not succeed; hardly, in fact, wished it might. Why did he carry it on? Vox populi, the voice of the well-dressed wigs, commanded it to be done; and he cheerfully sacrificed American people, who were nothing to him, to English, who were something, and a king, who was much. Gibbon was the very man to support such a ruler. His historical writings have given him a posthumous eminence; but in his own time he was doubtless thought a sensible safe man, of ordinary thoughts and intelligible actions. To do him justice, he did not pretend to be a hero. "You know," he wrote to his friend Deyverdun, "que je suis entré au parliament sans patriotisme, sans ambition, et que toutes mes vues se bornoient à la place commode et honnête d'un lord of trade." Wise in his generation was written on his brow. He quietly and gently supported the policy of his time.

Even, however, amid the fatigue of parliamentary attendance, -the fatigue, in fact, of attending a nocturnal and oratorical club, where you met the best people, who could not speak, as well as a few of the worst, who always would,-Gibbon's history made much progress. The first volume, a quarto, one-sixth of the whole, was published in the spring of 1776, and at once raised his fame to a high point. Ladies actually read it-read about Boetica and Tarraconensis, the Roman legions and the tribunitian powers. Grave scholars wrote dreary commendations. "The first impression," he writes, "was exhausted in a few days; a second and third edition were scarcely adequate to the demand; and my bookseller's property was twice invaded by the pirates of Dublin. My book was on every table"-tables must have been rather few in that age "and almost on every toilette; the historian was crowned by the taste or fashion of the day; nor was the general voice disturbed by the barking of any profound critic." noise penetrated deep into the unlearned classes. Mr. Sheridan, who never read any thing on principle," said that the crimes of Warren Hastings surpassed any thing to be found in the "correct sentences of Tacitus or the luminous page of Gibbon.” Some one seems to have been struck with the jet of learning, and questioned the great wit. "I said,” he replied, "voluminous."



History, it is said, is of no use; at least a great critic, who is understood to have in the press a very elaborate work in that kind, not long since seemed to allege that writings of this sort did not establish a theory of the universe, and were therefore of no avail. But whatever may be the use of this sort of composition in itself and abstractedly, it is certainly of great use relatively and to literary men. Consider the position of a person of that species. He sits beside a library-fire, with nice white paper,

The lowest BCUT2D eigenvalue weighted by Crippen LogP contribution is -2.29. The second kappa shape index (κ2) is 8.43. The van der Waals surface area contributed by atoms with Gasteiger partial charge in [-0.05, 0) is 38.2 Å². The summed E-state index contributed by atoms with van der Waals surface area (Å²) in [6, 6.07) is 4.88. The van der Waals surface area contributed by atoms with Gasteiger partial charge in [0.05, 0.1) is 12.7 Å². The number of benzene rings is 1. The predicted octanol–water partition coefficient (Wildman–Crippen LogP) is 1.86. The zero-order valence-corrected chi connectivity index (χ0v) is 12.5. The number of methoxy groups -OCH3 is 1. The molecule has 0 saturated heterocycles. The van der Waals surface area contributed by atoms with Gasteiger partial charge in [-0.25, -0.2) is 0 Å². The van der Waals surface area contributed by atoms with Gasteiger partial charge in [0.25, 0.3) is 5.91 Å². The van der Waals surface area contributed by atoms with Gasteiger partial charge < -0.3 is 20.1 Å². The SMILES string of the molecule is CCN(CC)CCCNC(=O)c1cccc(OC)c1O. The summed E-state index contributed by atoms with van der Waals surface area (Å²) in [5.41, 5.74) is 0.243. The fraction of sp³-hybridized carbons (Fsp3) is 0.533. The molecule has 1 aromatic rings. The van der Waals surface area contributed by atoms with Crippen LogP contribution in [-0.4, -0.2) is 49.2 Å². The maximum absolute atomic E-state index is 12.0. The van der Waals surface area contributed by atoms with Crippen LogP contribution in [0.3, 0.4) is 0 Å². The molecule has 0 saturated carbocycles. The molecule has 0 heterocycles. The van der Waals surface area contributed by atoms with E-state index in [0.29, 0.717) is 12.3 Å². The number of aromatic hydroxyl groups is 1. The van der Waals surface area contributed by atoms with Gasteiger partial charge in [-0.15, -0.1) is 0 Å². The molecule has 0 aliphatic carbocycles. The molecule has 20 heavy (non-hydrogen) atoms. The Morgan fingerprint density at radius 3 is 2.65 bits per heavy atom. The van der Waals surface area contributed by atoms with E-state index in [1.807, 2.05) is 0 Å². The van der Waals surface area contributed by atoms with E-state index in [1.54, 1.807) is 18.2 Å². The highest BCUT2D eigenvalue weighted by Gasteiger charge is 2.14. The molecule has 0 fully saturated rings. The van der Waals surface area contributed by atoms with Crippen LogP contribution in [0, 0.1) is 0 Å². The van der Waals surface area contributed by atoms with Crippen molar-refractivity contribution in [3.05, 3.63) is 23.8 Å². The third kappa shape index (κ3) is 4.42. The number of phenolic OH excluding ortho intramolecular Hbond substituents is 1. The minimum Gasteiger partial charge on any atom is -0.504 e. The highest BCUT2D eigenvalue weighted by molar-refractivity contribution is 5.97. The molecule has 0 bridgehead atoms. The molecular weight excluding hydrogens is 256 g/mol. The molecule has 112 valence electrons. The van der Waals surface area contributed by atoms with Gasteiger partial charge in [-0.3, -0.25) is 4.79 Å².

a good pen, a capital style, and nothing to describe; of course he is an able man, and of course has an active intellect, beside wonderful culture; but still one cannot always have original ideas. Every day cannot be an era; a train of new speculation very often will not be found; and how dull it is to make it your business to write, to stay by yourself in a room to write, and then to have nothing to say! It is dreary work mending seven pens, and waiting for a theory to "turn up." What a gain if something would happen! then one could describe it. Something has happened, and that something is history. On this account, since a remarkably grave Greek discovered this plan for a serious immortality, a series of accomplished men have seldom been found wanting to derive a literary capital from their active and barbarous kindred. Perhaps when a Visigoth broke a head, he thought that that was all. Not so; he was making history; Gibbon has written it down.

The manner of writing history is as characteristic of the narrator as the actions are of the persons who are related to have performed them; often much more so. It may be generally defined as a view of one age taken by another; a picture of a series of men and women painted by one of another series. Of course, this definition seems to exclude contemporary history; but if we look into the matter carefully, is there such a thing? What are all the best and most noted works that claim the title-memoirs, scraps, materials-composed by men of like passions with the people they speak of, involved it may be in the events they speak of, and therefore describing them with the partiality and narrowness of an eager actor; or even worse, by men far apart from them in a monkish solitude, familiar with the lettuces of the convent-garden, but hearing only faint dim murmurs of the great transactions which they slowly jot down in the barren chronicle: these are not to be named in the same short breath, or included in the same narrow word, with the equable, poised, philosophic narrative of the retrospective historian. In the great histories there are two topics of interestthe man as a type of the age in which he lives,-the events and manners of the age he is describing; very often almost all the interest is the contrast of the two,